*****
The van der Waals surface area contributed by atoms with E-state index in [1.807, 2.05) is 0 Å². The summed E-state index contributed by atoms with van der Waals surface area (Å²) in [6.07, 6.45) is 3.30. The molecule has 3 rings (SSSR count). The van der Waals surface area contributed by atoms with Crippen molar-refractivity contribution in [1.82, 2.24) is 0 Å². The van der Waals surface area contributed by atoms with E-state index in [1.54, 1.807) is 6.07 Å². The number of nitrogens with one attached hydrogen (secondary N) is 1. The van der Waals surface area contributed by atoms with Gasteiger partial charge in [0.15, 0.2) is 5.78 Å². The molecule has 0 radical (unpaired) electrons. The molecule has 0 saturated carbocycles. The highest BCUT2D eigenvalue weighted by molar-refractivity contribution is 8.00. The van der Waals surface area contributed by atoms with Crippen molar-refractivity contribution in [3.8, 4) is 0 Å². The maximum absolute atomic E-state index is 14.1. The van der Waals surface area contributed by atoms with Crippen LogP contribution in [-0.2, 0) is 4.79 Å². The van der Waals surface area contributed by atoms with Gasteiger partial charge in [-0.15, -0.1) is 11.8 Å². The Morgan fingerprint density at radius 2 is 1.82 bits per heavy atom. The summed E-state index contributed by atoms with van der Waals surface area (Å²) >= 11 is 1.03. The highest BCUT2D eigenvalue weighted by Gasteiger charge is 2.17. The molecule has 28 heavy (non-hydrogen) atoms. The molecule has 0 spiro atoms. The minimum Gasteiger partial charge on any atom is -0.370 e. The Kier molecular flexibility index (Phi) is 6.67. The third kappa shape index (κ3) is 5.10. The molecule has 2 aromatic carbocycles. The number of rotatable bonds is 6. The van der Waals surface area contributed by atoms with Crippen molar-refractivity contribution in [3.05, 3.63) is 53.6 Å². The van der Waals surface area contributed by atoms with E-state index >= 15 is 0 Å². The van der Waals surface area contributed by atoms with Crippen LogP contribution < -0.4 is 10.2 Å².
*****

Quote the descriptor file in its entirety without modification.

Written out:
The van der Waals surface area contributed by atoms with E-state index in [1.807, 2.05) is 0 Å². The summed E-state index contributed by atoms with van der Waals surface area (Å²) in [6.07, 6.45) is 3.30. The molecule has 3 rings (SSSR count). The van der Waals surface area contributed by atoms with Crippen molar-refractivity contribution in [1.82, 2.24) is 0 Å². The van der Waals surface area contributed by atoms with E-state index in [1.54, 1.807) is 6.07 Å². The number of nitrogens with one attached hydrogen (secondary N) is 1. The van der Waals surface area contributed by atoms with Gasteiger partial charge in [0.15, 0.2) is 5.78 Å². The molecule has 0 radical (unpaired) electrons. The molecule has 0 saturated carbocycles. The highest BCUT2D eigenvalue weighted by molar-refractivity contribution is 8.00. The van der Waals surface area contributed by atoms with Crippen molar-refractivity contribution in [3.8, 4) is 0 Å². The maximum absolute atomic E-state index is 14.1. The van der Waals surface area contributed by atoms with Crippen LogP contribution in [-0.2, 0) is 4.79 Å². The van der Waals surface area contributed by atoms with Gasteiger partial charge in [-0.15, -0.1) is 11.8 Å². The Morgan fingerprint density at radius 2 is 1.82 bits per heavy atom. The summed E-state index contributed by atoms with van der Waals surface area (Å²) >= 11 is 1.03. The highest BCUT2D eigenvalue weighted by Gasteiger charge is 2.17. The molecule has 28 heavy (non-hydrogen) atoms. The molecule has 0 spiro atoms. The minimum Gasteiger partial charge on any atom is -0.370 e. The Kier molecular flexibility index (Phi) is 6.67. The third kappa shape index (κ3) is 5.10. The molecule has 2 aromatic carbocycles. The number of rotatable bonds is 6. The van der Waals surface area contributed by atoms with Crippen molar-refractivity contribution in [3.05, 3.63) is 53.6 Å². The van der Waals surface area contributed by atoms with E-state index >= 15 is 0 Å². The van der Waals surface area contributed by atoms with Crippen LogP contribution < -0.4 is 10.2 Å².